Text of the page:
In a statement announcing the three envoys’ mission, South African President Cyril Ramaphosa, who is the current AU chairperson, reaffirmed the organisation’s position that the conflict “should be brought to an end through dialogue”.
But it was couched in standard diplomatic courtesies and lacked bite.
In comparable situations – such as Libya or Sudan – the AU chair has convened a special heads of state meeting of the AU’s Peace and Security Council. Mr Ramaphosa has not done that.
South Africa – which is currently one of three African nations on the UN Security Council – postponed a discussion on Ethiopia at the UN on Monday, citing the need to hear the envoys’ report first.
Because it hosts its headquarters, Ethiopia has an outsized influence on the day-to-day affairs of the AU.
Other African countries have long suspected that it has a double standard, giving Ethiopia leeway that it does not accord to other countries. That did not matter so much when Ethiopia was active in supporting mediation efforts and peacekeeping operations, especially in Somalia, South Sudan and Sudan.
Now, many are asking if it has brazenly crossed a red line.
‘The AU is for others, not Ethiopia’
The Ethiopian government has purged Tigrayan officers from AU and UN peacekeeping missions, according to a report in Foreign Policy magazine quoting a UN document. It also demanded that the AU Commission dismiss its head of security, who was a Tigrayan and whose loyalties were questioned because of the conflict.
And now Mr Abiy has effectively rejected Africa’s highest-level mediators, politely recording only that they “imparted their wisdom, insights and readiness to support in any way they are needed”.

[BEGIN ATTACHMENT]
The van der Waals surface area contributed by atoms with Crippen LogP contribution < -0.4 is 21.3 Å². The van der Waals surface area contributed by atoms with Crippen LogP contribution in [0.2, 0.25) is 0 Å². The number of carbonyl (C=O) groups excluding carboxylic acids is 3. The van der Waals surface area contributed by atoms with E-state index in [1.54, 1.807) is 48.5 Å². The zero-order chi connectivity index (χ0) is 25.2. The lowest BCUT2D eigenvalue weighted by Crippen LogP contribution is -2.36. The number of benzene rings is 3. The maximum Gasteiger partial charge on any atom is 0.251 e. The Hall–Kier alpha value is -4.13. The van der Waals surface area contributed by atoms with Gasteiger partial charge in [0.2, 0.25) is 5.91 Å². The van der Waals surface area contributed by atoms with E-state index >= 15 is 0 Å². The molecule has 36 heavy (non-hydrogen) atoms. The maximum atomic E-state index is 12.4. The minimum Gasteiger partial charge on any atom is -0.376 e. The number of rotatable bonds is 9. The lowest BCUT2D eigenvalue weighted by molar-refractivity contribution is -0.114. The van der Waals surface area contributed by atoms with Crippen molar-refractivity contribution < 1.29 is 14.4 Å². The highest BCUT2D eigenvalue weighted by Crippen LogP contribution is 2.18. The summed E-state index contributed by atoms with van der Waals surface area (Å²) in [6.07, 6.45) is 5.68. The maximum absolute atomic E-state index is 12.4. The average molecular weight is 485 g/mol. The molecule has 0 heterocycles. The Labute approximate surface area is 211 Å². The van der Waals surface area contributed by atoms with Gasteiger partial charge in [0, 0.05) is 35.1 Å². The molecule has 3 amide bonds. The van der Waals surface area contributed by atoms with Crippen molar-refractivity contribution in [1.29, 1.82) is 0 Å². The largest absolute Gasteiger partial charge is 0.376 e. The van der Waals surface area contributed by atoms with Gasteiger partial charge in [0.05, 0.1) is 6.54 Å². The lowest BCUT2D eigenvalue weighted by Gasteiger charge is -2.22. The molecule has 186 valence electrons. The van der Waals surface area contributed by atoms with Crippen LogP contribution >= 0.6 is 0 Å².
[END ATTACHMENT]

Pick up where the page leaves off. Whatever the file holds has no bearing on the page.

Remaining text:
After Ethiopian federal troops occupied the Tigrayan capital Mekelle on Saturday, Mr Abiy declared his operation complete – implying that he doesn’t need peacemakers. But the African mediators – all from countries that have long experience of armed conflicts – are not likely to be so confident.
The AU headquarters was built on the site of Ethiopia’s notorious central prison, known as Alem Bekagn – meaning “farewell to the world” in Amharic.
Thousands of political prisoners were imprisoned there, many tortured and executed, during the military dictatorship of the 1970s and 1980s. That symbolism is not lost on African civil society activists, who wonder if they are becoming prisoners of their Ethiopian hosts.
A senior AU diplomat remarked on Friday: “Abiy thinks that the AU is for others, not for Ethiopia.”
Mr Abiy’s rejection of mediation harkens back to an earlier era in which African civil wars were ended by force of arms, not peace agreements – leaving grievances to fester.
It threatens to make a mockery of the African Union’s hard-won norms and principles of peacemaking.
Alex de Waal is the executive director of the World Peace Foundation at the Fletcher School of Global Affairs at Tufts University in the US. He worked for the AU on Sudan in different capacities from 2005 to 2012.